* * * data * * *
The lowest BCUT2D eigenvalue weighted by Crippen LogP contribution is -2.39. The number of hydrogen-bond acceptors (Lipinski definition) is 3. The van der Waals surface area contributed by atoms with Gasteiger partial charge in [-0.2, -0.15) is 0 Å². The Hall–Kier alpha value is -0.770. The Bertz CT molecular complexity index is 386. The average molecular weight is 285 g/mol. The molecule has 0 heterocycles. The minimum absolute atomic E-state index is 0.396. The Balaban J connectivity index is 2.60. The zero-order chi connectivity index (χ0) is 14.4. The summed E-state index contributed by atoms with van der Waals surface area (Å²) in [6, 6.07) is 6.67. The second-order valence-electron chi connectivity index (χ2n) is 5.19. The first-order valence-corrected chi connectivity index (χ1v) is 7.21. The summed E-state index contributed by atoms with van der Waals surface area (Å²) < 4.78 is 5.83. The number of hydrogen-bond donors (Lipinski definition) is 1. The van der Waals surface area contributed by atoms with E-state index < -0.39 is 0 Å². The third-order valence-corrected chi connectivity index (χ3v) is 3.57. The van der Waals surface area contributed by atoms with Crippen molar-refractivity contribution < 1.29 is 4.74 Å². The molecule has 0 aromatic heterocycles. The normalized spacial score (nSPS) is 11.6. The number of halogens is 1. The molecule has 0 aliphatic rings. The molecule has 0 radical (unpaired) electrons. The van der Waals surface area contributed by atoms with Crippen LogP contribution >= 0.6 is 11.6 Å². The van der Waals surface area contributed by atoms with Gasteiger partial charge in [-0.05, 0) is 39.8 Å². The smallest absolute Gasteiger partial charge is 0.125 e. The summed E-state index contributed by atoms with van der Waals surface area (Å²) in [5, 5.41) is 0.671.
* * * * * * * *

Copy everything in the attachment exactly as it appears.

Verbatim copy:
The lowest BCUT2D eigenvalue weighted by Crippen LogP contribution is -2.39. The number of hydrogen-bond acceptors (Lipinski definition) is 3. The van der Waals surface area contributed by atoms with Gasteiger partial charge in [-0.2, -0.15) is 0 Å². The Hall–Kier alpha value is -0.770. The Bertz CT molecular complexity index is 386. The average molecular weight is 285 g/mol. The molecule has 0 heterocycles. The minimum absolute atomic E-state index is 0.396. The Balaban J connectivity index is 2.60. The zero-order chi connectivity index (χ0) is 14.4. The summed E-state index contributed by atoms with van der Waals surface area (Å²) in [6, 6.07) is 6.67. The second-order valence-electron chi connectivity index (χ2n) is 5.19. The first-order valence-corrected chi connectivity index (χ1v) is 7.21. The summed E-state index contributed by atoms with van der Waals surface area (Å²) < 4.78 is 5.83. The number of hydrogen-bond donors (Lipinski definition) is 1. The van der Waals surface area contributed by atoms with E-state index < -0.39 is 0 Å². The third-order valence-corrected chi connectivity index (χ3v) is 3.57. The van der Waals surface area contributed by atoms with Crippen molar-refractivity contribution < 1.29 is 4.74 Å². The molecule has 0 aromatic heterocycles. The normalized spacial score (nSPS) is 11.6. The number of halogens is 1. The molecule has 0 aliphatic rings. The molecule has 0 radical (unpaired) electrons. The van der Waals surface area contributed by atoms with Crippen LogP contribution >= 0.6 is 11.6 Å². The van der Waals surface area contributed by atoms with Gasteiger partial charge in [-0.05, 0) is 39.8 Å². The smallest absolute Gasteiger partial charge is 0.125 e. The summed E-state index contributed by atoms with van der Waals surface area (Å²) in [5, 5.41) is 0.671.